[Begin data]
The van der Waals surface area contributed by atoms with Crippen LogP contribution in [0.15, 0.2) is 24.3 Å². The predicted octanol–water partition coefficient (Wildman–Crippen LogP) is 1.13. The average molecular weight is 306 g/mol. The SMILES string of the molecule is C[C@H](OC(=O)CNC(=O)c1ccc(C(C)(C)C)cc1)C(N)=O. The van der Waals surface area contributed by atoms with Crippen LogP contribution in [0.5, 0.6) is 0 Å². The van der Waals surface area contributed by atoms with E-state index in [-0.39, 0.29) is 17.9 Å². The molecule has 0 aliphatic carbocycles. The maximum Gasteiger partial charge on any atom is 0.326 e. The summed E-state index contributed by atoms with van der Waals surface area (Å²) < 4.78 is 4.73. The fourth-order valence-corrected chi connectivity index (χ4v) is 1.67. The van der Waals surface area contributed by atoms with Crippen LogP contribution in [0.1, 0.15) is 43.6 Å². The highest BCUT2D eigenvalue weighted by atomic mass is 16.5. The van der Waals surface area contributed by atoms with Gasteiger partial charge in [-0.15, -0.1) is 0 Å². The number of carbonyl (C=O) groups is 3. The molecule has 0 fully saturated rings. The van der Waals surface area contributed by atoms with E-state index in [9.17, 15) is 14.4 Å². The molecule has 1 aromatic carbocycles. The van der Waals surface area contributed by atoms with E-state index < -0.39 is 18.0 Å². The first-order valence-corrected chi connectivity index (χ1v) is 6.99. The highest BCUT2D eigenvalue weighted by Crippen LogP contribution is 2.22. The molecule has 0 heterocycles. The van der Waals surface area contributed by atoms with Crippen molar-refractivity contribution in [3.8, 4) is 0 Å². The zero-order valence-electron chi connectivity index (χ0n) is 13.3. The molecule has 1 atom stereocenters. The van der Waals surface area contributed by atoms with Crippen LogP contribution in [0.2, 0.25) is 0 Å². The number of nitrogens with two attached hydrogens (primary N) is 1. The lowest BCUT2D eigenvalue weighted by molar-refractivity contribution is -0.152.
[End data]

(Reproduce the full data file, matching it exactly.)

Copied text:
The van der Waals surface area contributed by atoms with Crippen LogP contribution in [0.15, 0.2) is 24.3 Å². The predicted octanol–water partition coefficient (Wildman–Crippen LogP) is 1.13. The average molecular weight is 306 g/mol. The SMILES string of the molecule is C[C@H](OC(=O)CNC(=O)c1ccc(C(C)(C)C)cc1)C(N)=O. The van der Waals surface area contributed by atoms with Crippen LogP contribution in [0.5, 0.6) is 0 Å². The van der Waals surface area contributed by atoms with E-state index in [-0.39, 0.29) is 17.9 Å². The molecule has 0 aliphatic carbocycles. The maximum Gasteiger partial charge on any atom is 0.326 e. The summed E-state index contributed by atoms with van der Waals surface area (Å²) < 4.78 is 4.73. The fourth-order valence-corrected chi connectivity index (χ4v) is 1.67. The van der Waals surface area contributed by atoms with Crippen LogP contribution in [0.1, 0.15) is 43.6 Å². The highest BCUT2D eigenvalue weighted by atomic mass is 16.5. The van der Waals surface area contributed by atoms with Gasteiger partial charge in [-0.15, -0.1) is 0 Å². The number of carbonyl (C=O) groups is 3. The molecule has 0 fully saturated rings. The van der Waals surface area contributed by atoms with E-state index in [9.17, 15) is 14.4 Å². The molecule has 1 aromatic carbocycles. The van der Waals surface area contributed by atoms with E-state index < -0.39 is 18.0 Å². The first-order valence-corrected chi connectivity index (χ1v) is 6.99. The highest BCUT2D eigenvalue weighted by Crippen LogP contribution is 2.22. The molecule has 0 heterocycles. The van der Waals surface area contributed by atoms with Crippen molar-refractivity contribution in [3.8, 4) is 0 Å². The zero-order valence-electron chi connectivity index (χ0n) is 13.3. The molecule has 1 atom stereocenters. The van der Waals surface area contributed by atoms with Crippen LogP contribution in [0.2, 0.25) is 0 Å². The number of nitrogens with two attached hydrogens (primary N) is 1. The lowest BCUT2D eigenvalue weighted by molar-refractivity contribution is -0.152.